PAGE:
In “Chaotic Climate Change and Security
,” published in the June issue of International Political Sociology, Maximilian Mayer traces the transformation of climate change from a long-term problem to something that has taken on a new urgency in recent years. Understanding the non-linear nature
of climate change – the “abrupt changes” that can come as environmental thresholds are crossed – has led to the securitization
of the environment, writes Mayer. Unfortunately, the “doomsday rhetoric of scientists and campaigners about ‘tipping points’ has apparently failed to spur governments
toward negotiating a meaningful agreement.” Climate change skepticism
still exists, he points out, and even those who are convinced of the potential negative impacts of environmental change on state security have failed to reverse detrimental actions, choosing instead to focus on ameliorating the effects of change on their individual states. As a replacement for these failed frameworks, Mayer suggests that actor-network theory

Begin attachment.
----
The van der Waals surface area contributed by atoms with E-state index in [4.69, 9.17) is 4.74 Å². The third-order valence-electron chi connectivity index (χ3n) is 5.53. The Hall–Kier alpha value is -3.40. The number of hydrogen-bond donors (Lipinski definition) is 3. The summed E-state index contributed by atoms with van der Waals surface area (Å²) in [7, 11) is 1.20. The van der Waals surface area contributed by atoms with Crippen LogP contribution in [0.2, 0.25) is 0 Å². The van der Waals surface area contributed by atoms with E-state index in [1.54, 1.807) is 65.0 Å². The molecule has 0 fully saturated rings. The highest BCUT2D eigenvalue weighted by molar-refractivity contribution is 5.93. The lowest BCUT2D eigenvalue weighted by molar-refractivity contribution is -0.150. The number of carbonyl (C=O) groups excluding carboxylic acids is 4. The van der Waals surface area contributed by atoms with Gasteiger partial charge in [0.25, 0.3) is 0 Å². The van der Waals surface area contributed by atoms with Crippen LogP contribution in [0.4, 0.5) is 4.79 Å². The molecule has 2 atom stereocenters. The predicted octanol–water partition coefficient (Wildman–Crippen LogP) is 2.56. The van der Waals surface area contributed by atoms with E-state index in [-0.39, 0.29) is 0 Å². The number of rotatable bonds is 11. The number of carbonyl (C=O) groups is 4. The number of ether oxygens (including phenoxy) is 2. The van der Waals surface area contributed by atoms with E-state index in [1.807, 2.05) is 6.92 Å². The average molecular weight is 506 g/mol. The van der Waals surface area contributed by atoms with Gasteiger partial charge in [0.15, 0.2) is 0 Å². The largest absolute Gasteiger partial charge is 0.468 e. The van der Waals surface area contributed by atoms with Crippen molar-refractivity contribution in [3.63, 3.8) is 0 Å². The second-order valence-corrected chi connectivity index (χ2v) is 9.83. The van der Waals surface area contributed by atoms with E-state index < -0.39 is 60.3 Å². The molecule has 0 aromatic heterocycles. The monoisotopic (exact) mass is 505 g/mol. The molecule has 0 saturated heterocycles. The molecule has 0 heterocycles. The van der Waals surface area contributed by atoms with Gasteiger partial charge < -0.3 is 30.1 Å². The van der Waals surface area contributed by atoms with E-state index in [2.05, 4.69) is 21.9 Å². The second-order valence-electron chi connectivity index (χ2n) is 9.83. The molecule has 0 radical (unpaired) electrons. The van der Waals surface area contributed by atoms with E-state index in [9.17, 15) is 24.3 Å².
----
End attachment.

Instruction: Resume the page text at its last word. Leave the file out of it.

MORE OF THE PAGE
should be used as it better accounts for the interconnected nature of climate change.
Katherine Houghton discusses the relationship between climate change and resilience in her article “Climate Change in Fragile States: Adaptation as Reinforcement of the Fabric of the State,” published in a collection of articles written by members of the United Nations University Summer Academy. Houghton writes that in fragile states, environmental issues can be “compounded by armed conflict and institutional failure,” which further destabilizes the country. She mentions cases in which the state lacks the authority to properly assist its citizens following natural disasters, like the flooding of the Indus Valley in Pakistan’s Federally Administered Tribal Areas. In these cases, failure of the government to meet citizens’ needs “fuels instability and fragility rather than fosters resilience.” Any action to reduce the effects of climate change on residents of vulnerable areas must thus begin with the state, she writes. “Without effective action to strengthen the state and thereby enable adaptation, climate-induced adverse effects and extreme events may lead to the further destabilization of already fragile states.”